Have I used God's name profanely in my speech? Is my speech unbecoming of a Christian person?

  3. You shall keep holy the Lord’s Day.

    Have I honored every Sunday by avoiding unnecessary work and going to Mass, including Holy Days of Obligation? Do I observe the one-hour fast before Holy Communion? Have I received Jesus in the Eucharist with serious sin on my soul?

  1. You shall honor your father and mother.

    Do I give due honor to my parents? Have I shown Christ-like respect to my spouse, family members and legitimate authorities? Am I patient with my family members and do I forgive them? Have I been attentive to the religious education and formation of my children?

  2. You shall not kill.

    Has my anger harmed others? Have I shown sacred respect for human life, especially to the innocent? Have I treated my body and others as a temple of the Holy Spirit? Have I violated God’s gift of fertility by an act of sterilization, suchas a vasectomy or tubal ligation? Did I abuse drugs or alcohol? Have I supported in any way abortion or "mercy killing"? Have I attempted suicide? Have I wished ill on another?

  3. You shall not commit adultery.

    Do I show appreciation and gratitude for my spouse? Have I been faithful to my spouse in my heart and in my relations with others? Have I been chaste in thought and word? Have I used any form of artificial contraception? Have I engaged in sexual activity outside of marriage? Have I viewed pornography? Have I committed impure acts by myself? Did I deliberately look at impure TV, pictures, reading? Have I married or advised another to marry outside the Church?

  4. You shall not steal.

    Have I stolen anything from another, from my employer, from the government? If so, am I ready to repay it? Have I been lazy in my work? Have I paid my employees a just wage? Did I fulfill my contracts? Have I vandalized ordestroyed another’s property? Did I rashly gamble, depriving my family of necessities? Have I contributed to the support of the Church and the poor and needy by giving a fair share of my time, talent and finances?

  5. You shall not bear false witness against your neighbor.

    Have I lied? Have I gossiped? Have I cheated? Have I destroyed or defamed someone’s name or reputation? Have I discriminated against others because of race or other reasons? Have I spoken ill of any other person? Have I rashly judged others? Have I kept appropriate secrets and confidences?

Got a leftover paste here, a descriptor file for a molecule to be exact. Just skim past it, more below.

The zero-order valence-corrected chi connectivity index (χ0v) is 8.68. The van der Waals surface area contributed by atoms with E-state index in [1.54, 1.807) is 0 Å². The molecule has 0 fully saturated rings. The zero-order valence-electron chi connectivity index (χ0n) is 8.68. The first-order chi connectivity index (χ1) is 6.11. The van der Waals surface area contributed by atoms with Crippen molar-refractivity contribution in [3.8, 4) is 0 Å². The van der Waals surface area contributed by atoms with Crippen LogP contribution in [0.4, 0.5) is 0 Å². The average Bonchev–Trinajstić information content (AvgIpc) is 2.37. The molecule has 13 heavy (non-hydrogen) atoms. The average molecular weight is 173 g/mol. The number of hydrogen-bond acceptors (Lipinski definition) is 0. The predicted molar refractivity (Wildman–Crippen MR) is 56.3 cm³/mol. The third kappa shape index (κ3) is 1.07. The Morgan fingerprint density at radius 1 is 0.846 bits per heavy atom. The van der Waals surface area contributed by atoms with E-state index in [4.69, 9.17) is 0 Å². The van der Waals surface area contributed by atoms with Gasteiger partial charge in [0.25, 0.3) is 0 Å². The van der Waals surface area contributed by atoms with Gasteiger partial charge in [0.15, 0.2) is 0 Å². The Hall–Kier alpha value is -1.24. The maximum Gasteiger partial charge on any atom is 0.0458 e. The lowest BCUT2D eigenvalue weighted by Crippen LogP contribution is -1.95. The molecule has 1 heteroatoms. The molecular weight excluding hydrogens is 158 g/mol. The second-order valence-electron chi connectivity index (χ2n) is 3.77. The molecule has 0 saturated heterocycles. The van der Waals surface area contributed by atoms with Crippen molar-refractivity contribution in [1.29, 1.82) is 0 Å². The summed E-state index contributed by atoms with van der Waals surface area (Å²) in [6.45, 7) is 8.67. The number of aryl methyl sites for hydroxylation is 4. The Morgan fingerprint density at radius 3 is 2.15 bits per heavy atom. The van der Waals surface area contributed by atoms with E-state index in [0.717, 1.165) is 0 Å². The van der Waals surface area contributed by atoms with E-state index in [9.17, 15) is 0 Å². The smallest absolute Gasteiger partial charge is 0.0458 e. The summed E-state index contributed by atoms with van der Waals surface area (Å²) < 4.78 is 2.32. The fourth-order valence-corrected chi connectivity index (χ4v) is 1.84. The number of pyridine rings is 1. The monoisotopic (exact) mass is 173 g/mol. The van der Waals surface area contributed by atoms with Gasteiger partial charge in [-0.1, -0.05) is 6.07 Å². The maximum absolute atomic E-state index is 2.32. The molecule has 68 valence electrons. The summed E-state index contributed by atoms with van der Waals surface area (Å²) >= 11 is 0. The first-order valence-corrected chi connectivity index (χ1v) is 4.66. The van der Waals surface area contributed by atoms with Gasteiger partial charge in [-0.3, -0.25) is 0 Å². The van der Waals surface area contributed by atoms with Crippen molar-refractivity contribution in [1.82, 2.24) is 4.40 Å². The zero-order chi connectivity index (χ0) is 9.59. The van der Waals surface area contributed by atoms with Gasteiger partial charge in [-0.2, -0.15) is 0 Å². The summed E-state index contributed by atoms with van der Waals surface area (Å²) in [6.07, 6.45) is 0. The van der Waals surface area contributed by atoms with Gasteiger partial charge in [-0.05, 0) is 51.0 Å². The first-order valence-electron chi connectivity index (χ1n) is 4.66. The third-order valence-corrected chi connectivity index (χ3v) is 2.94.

6. You shall not covet your neighbor’s wife.

    Do I respect the sacredness of marriage by respecting another’s spouse? Am I a jealous person?

  7. You shall not covet your neighbor’s goods.

    Am I envious of the abilities, gifts or possessions of others? Am I materialistic? Am I greedy or selfish with thisworld’s goods? Am I grateful for who I am and what I have?

During Confession

After examining your conscience and telling God of your sorrow, go into the confessional. You may kneel at the screen or sit to talk face-to-face with the priest. Do not be afraid.

Begin your confession with the sign of the cross, "In the name of the Father, and of the Son, and of the Holy Spirit. My last confession was _________ weeks (months, years) ago."

The priest may read a passage from holy Scripture.

Say the sins that you remember. Start with the one(s) that is most difficult to say. In order to make a good confession the faithful must confess all mortal sins. After confessing all the sins you remember since your last good confession, you may conclude by saying, "I am sorry for these and all the sins of my past life."

Listen to the words of the priest. He will assign you some penance. When invited, express some prayer of sorrow or Act of Contrition such as:
An Act of Contrition
O my God, I am heartily sorry for having offended you and I detest all my sins, because I dread the loss of heaven and the pains of hell. But most of all because I have offended you, my God, who are all good and deserving of all my love. I firmly resolve with the help of your grace, to confess my sins, to do penance and to amend my life. Amen.

At the End of Confession

Listen to the words of absolution; it is Jesus’ forgiveness to you through His priest. As you listen to the words of forgiveness, believe that you are forgiven and make the sign of the cross with the priest.

After Confession

Give thanks to God for forgiving you. Do your assigned Penance.

Finally be resolved to return to the Sacrament of Reconciliation often. We Catholics are fortunate to have the Sacrament of Reconciliation. It is the ordinary way for us to have our sins forgiven. This sacrament is a powerful help to get rid of our weaknesses, grow in holiness, and lead a balanced and virtuous life.